If The Sims 5 doesn’t introduce enough new and innovative gameplay features beyond what was offered in previous Sims games, Sims fans may feel like it’s not worth purchasing. Sticking too closely to the old formula and not taking risks could lead to complaints about The Sims 5 feeling stale.
Simmers don’t want annoying loading screens, rabbit holes, or very tiny neighborhoods. Besides that, the controls and UI of the game should feel intuitive and user-friendly without being overcomplicated. Build and buy modes, in particular, should be easy to navigate.
2. Technical issues
If the fifth generation is buggy or has significant technical problems at launch that hamper gameplay, it could turn off Sims fans and lead to bad reviews. A rocky launch plagued by glitches could doom its reception.
The underlying engine (Unreal Engine) and mechanics need to be optimized for stability, shorter load times, and smooth performance on a variety of different devices.
3. Unappealing visuals
While the gameplay is most important, if the graphics, animations, or overall visual style of The Sims 5 feels like a downgrade from previous games, it could disappoint players expecting a next-gen leap forward.
Within the Sims community, there are some concerns that the visual style could look too cartoony or stray too far from The Sims’ roots. Dated or unappealing visuals could contribute to the game flopping.
4. Always online
If The Sims 5 requires a constant internet connection, it could annoy fans who want to play offline. Server issues at launch could also frustrate players.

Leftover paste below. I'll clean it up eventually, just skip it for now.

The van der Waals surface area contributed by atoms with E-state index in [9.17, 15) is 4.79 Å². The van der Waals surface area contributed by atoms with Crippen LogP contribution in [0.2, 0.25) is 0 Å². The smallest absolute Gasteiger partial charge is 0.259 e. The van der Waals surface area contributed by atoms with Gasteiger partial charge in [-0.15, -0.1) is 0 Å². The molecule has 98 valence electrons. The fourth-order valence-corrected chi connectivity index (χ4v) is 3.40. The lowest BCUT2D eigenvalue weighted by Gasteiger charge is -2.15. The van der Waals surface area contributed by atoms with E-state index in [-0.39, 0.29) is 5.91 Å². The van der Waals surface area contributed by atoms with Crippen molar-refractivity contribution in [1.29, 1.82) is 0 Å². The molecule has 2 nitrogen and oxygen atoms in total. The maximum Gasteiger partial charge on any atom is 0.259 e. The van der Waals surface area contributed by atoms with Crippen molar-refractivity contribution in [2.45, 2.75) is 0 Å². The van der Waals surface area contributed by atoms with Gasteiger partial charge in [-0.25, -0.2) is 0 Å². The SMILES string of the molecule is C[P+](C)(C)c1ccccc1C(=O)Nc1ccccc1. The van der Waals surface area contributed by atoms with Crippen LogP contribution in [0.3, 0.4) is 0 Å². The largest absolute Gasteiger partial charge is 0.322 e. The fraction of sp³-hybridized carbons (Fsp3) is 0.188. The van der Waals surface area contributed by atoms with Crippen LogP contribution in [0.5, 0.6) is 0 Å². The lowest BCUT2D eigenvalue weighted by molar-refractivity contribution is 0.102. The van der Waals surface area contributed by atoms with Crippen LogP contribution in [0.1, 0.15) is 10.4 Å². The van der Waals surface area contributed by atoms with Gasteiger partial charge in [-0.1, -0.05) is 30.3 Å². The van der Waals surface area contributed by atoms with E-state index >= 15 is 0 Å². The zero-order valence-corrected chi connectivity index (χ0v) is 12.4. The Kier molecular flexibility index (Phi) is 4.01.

5. Multiplayer focus
News about increased multiplayer and online social features worries some longtime solo Sims players, who fear the core single-player experience will be diluted. Many instead want the classic gameplay foundations to remain intact.
6. Too expensive
Sims games can be quite pricey. Even though The Sims 5’s base game will be free to download, it’s evident that there will be many expansion packs and perhaps in-game microtransactions as well.
Currently, all The Sims 4 packs combined already cost more than $1.150 USD. That’s a lot of money, especially for a younger target audience. Playing The Sims 5 could become an expensive hobby after all.
7. Microtransactions overload
Putting too much content behind incremental purchases, microtransactions, or subscription walls could come off as greedy. An overemphasis on monetization over fun gameplay might provoke a backlash. Sims players want value for their money.
8. Lack of content
Previous Sims games often lacked content or depth at launch. Expansions were needed to expand and improve gameplay.
If The Sims 5’s base game lacks enough gameplay options, Sims fans may feel it’s an incomplete experience.
On the other hand, Simmers don’t want hundreds of pointless expansion packs, game packs, stuff packs, and kits, either. It’s not good to overcomplicate or distort with new content and features.
9. Gameplay depth
Some Simmers worry that the gameplay will become oversimplified, dumbed down, or even repetitive.
Many Sims gamers want complex Sim behavior, emotions, interactions, life stages, and challenging game mechanics. Besides that, they also want open worlds and bigger lots.
10. Poor character customization
In-depth character customization in CAS (Create a Sim) is a hallmark of The Sims. If options feel more limited compared to past games, it would displease Sims fans. The Sims 5 should provide in-depth character creation tools with tons of options for shaping unique and diverse Sims.
11. No support for specific platforms
Lack of Mac, PlayStation 5, and Xbox Series X/S support at launch could disappoint a portion of players who expect flexibility in platforms.
12. No support for mods and custom content (CC)
As obvious as it may sound, many fans will be disappointed if there won’t be support for mods or custom content (CC) in the next generation of The Sims. The modding community shouldn’t be forgotten or ignored.
13. Alienating franchise fans
Making too many changes and straying too far from what core Sims fans love about the franchise could backfire.
Dramatic shifts away from fan-favorite features and gameplay could leave dedicated Simmers dissatisfied. EA and Maxis need to listen to what Sims gamers actually really want.